What Counts is What Gets Counted
Advances in policies, programs and services addressing gender-based violence and inequities must be based on good data.
This means bringing these problems out of the shadows – and measuring them, and their impacts on the health, social and economic well-being of people, communities and society. Compelling evidence is hard to ignore. This is why we say “what counts is what gets counted”.
We have worked for over a decade to develop new measures and analytical approaches to understand the scope and impacts of gender-based violence (GBV) and inequities. Click the graphics below for more detail.
Composite Abuse Scale (Revised)
– Short Form (CASR-SF)
The CASR-SF is brief self-report measure of Severity of Intimate Partner Violence (IPV) victimization in the previous 12 months. It also captures lifetime exposure to IPV.
The 16-item version has demonstrated reliability and validity in adult women and men and is being used in more than 100 studies globally, including a number of population surveys.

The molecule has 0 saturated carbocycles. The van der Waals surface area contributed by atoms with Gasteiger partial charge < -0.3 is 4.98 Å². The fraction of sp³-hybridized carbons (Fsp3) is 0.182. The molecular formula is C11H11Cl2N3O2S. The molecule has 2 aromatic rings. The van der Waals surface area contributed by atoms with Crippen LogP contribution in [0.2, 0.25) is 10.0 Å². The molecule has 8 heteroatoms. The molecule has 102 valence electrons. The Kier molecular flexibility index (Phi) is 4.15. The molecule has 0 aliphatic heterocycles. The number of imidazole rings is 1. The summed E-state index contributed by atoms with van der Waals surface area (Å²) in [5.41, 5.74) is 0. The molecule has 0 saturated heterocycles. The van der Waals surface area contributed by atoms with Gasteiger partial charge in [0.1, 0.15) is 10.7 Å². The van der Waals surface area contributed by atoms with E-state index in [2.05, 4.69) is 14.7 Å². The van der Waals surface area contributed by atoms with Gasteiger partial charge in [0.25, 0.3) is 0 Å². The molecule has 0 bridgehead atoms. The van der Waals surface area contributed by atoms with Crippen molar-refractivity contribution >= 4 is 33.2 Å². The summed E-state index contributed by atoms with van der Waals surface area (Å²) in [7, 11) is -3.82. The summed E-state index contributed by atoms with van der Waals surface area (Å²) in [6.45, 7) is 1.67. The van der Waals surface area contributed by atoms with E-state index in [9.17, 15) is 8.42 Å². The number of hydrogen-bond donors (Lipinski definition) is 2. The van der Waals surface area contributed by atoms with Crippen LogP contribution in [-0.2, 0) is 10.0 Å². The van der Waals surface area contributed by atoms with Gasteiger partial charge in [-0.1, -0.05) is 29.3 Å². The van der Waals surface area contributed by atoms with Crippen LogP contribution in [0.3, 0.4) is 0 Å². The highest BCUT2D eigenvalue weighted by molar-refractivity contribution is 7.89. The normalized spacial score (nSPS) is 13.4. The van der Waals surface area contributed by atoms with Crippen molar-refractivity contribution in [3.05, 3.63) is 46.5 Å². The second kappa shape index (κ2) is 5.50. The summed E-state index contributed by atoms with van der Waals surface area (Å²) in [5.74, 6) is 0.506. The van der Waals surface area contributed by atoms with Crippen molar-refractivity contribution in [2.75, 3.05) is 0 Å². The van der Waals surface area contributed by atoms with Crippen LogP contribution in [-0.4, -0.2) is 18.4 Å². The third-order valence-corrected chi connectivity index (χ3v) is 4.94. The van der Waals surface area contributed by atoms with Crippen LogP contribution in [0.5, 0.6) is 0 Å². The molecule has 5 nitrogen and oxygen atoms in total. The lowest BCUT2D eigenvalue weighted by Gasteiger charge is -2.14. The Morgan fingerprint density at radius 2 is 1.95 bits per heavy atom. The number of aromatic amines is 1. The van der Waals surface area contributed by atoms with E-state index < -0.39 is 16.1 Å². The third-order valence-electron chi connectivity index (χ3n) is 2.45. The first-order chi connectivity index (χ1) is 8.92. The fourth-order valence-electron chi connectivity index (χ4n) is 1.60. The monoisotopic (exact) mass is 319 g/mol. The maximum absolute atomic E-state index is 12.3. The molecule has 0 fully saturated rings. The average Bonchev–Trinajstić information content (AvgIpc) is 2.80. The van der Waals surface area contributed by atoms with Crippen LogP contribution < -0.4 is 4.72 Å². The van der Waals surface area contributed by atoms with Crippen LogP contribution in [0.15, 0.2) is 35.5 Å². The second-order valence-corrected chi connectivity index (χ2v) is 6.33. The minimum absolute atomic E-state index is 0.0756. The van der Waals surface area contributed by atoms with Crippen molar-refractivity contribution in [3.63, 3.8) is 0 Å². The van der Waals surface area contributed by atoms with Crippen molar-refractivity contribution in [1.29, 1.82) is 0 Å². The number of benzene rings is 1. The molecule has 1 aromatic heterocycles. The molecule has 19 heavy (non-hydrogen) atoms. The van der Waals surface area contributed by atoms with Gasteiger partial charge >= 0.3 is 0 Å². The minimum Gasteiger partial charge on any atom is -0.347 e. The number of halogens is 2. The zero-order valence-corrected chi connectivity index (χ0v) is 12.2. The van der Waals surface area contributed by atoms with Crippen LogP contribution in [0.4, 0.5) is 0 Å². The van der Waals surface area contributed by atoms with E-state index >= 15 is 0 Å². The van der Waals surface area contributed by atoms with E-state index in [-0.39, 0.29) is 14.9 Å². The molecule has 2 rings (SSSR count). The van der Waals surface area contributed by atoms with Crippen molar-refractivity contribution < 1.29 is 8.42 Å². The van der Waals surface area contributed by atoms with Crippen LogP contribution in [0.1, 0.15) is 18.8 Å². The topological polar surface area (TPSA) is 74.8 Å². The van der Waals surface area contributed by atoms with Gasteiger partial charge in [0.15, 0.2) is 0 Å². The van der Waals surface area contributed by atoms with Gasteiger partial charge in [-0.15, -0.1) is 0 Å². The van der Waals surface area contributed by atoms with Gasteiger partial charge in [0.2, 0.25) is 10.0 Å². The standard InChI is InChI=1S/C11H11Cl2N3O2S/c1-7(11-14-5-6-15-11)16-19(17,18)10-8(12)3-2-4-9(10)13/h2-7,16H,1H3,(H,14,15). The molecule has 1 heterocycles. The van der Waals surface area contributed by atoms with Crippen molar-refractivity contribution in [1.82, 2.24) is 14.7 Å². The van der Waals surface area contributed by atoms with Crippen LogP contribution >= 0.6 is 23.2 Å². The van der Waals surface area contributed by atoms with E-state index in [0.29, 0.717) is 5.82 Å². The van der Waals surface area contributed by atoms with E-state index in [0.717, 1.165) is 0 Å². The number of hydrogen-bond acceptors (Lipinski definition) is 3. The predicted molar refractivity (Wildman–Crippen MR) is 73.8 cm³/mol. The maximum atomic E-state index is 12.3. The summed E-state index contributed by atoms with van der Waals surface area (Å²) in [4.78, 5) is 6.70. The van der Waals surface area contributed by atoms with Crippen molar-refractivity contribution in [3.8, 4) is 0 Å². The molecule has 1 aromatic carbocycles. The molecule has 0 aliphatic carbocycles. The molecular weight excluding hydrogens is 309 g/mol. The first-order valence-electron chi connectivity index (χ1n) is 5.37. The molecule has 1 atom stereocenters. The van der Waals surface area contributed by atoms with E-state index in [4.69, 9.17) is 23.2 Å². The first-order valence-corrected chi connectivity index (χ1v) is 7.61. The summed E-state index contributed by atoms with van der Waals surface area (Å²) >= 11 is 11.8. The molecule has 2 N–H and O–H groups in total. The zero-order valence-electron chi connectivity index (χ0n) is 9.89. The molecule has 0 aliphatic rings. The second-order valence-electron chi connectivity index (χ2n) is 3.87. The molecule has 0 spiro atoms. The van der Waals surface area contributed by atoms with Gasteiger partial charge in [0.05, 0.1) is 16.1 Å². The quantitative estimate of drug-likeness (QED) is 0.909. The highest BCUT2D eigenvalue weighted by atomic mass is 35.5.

For example, CASR-SF items are part of the newest (2018) Canadian violence survey – the Survey of Safety in Public and Private Spaces (SSPPS).
We have tested the CASR-SF with people of various gender identities and in different kinds of relationships. For more information and for permission to use the scale, click here.
Equity Oriented Health Care Scale – (EHoCS)
EHoCS is a 12-item measure that asks those using health care services to rate their experiences of care according to the dimensions of equity-oriented health care developed and tested in the EQUIP intervention studies.
EHoCS has been used in research and in quality improvement initiatives. For more detail, click here.